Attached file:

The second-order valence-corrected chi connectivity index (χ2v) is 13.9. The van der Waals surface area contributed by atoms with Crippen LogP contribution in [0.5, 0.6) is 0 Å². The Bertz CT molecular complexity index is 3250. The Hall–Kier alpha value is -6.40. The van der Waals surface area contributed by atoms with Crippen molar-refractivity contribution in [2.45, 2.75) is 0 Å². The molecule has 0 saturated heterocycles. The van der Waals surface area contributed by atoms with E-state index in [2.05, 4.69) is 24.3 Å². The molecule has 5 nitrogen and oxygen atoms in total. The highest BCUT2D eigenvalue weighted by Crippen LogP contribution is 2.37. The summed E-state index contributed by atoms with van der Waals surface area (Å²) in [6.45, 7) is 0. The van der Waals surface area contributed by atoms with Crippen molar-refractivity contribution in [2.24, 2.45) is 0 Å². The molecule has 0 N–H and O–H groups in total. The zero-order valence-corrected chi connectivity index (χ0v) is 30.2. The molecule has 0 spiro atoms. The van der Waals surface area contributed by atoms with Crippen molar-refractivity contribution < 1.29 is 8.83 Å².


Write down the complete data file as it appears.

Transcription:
The second-order valence-corrected chi connectivity index (χ2v) is 13.9. The van der Waals surface area contributed by atoms with Crippen LogP contribution in [0.5, 0.6) is 0 Å². The Bertz CT molecular complexity index is 3250. The Hall–Kier alpha value is -6.40. The van der Waals surface area contributed by atoms with Crippen molar-refractivity contribution in [2.45, 2.75) is 0 Å². The molecule has 0 saturated heterocycles. The van der Waals surface area contributed by atoms with E-state index in [2.05, 4.69) is 24.3 Å². The molecule has 5 nitrogen and oxygen atoms in total. The highest BCUT2D eigenvalue weighted by Crippen LogP contribution is 2.37. The summed E-state index contributed by atoms with van der Waals surface area (Å²) in [6.45, 7) is 0. The van der Waals surface area contributed by atoms with Crippen molar-refractivity contribution in [2.24, 2.45) is 0 Å². The molecule has 0 N–H and O–H groups in total. The zero-order valence-corrected chi connectivity index (χ0v) is 30.2. The molecule has 0 spiro atoms. The van der Waals surface area contributed by atoms with Crippen molar-refractivity contribution < 1.29 is 8.83 Å².